Doctors discover empty space where part of man's brain should be

Postado Março 14, 2018

An 84-year-old man in Northern Ireland complaining of frequent falls and weakness on the left side of his body discovered that it was due to a massive air pocket that had filled the bulk of a section of his brain.

Still, there were no red flags in the man's medical history.

Live Science wrote that an MRI scan on the man confirmed that the blank space in the man's brain was actually an air pocket in the portion of the brain known as the right frontal lobe. "He was a non-smoker and drank alcohol rarely".

Routine blood tests and regular health checks he undertook also failed to detect any sort of deformity, despite the huge hole inside his head.

He later developed weakness in his left arm and leg, but he did not experience any confusion, or weakness in his speech and facial areas, the BMJ Case Reports article said.

"He was otherwise fit and well, independent with physical activities of daily living. and lived at home with his wife and two sons".

"(We) were all very perplexed by the images we saw!" Dr Finlay Brown, study co-author and physician at Causeway Hospital, told Newsweek.

The scans were so extreme, doctors wondered if the man had forgotten to disclose previous brain surgery or birth defects.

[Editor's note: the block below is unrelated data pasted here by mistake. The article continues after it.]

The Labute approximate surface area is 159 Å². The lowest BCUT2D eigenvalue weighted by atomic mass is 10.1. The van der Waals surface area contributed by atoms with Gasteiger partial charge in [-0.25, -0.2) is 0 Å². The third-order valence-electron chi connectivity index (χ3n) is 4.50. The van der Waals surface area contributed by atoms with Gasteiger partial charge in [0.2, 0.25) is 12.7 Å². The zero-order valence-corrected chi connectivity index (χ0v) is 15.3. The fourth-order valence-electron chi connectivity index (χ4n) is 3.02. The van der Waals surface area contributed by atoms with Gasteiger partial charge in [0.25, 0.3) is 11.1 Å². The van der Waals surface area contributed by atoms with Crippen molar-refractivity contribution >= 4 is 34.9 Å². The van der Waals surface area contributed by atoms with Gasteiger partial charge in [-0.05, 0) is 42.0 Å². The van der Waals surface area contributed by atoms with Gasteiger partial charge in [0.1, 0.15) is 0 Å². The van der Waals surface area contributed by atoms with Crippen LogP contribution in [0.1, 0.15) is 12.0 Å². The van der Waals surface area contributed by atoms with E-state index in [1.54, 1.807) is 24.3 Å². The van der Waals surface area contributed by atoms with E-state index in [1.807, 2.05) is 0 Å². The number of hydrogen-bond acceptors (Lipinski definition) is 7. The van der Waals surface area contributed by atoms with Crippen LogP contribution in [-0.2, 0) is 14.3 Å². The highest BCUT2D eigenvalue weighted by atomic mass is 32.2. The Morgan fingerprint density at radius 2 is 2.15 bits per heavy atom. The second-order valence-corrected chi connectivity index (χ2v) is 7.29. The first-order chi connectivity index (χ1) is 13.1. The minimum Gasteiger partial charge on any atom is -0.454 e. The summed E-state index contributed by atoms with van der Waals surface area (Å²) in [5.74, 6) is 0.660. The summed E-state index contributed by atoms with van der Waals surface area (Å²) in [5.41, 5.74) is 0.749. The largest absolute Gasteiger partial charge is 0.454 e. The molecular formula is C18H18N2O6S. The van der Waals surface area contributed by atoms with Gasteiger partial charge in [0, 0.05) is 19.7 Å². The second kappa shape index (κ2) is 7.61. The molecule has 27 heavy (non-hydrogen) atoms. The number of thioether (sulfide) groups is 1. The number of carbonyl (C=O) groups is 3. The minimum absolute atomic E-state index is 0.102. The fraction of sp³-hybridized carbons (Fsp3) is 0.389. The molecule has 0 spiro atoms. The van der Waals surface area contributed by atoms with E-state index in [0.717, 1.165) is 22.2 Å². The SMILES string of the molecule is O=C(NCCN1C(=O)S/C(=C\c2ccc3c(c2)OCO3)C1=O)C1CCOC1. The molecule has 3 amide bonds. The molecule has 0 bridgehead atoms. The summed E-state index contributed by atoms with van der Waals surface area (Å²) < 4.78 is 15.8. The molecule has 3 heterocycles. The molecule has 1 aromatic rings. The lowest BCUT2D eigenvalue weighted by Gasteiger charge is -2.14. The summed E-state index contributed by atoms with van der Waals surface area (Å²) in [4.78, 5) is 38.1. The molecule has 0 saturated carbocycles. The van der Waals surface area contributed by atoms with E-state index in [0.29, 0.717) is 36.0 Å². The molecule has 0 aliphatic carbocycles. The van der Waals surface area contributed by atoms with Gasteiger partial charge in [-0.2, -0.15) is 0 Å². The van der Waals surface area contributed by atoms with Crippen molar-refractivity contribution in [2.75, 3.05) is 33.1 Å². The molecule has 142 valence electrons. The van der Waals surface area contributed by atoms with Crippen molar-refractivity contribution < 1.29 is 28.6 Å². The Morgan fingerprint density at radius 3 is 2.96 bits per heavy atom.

It turned out the man had pneumocephalus, or the presence of air in his cranium, a condition that is found in "nearly 100 per cent of cases after brain surgery", Brown said. In this man's case, the air cavity measured 3.5 inches at its longest point - an enormous size. "In my research for writing the case report I wasn't able to find very many documented cases of a similar nature to this one". "When the patient sniffed/sneezed/coughed he would most likely be pushing small amounts of air into his head".

Brown said the patient could have undergone surgeries: One that would decompress the air pocket in his head and another that would eliminate the tumour that had created the "one-way valve" and allowed air to move into the cavity in the first place.

As more air got in, it slowly pushed the brain aside, said Brown. He was later discharged and put on a secondary stroke prevention program, after which his left-sided weakness appeared to have been resolved. He was prescribed medication to prevent another stroke and instructions to monitor the feeling in his left side and after 12 weeks, he "remained well", according to the study.

"Because every now and then", Brown told LiveScience, "there will be a rare (or) unknown causation of these that could be overlooked".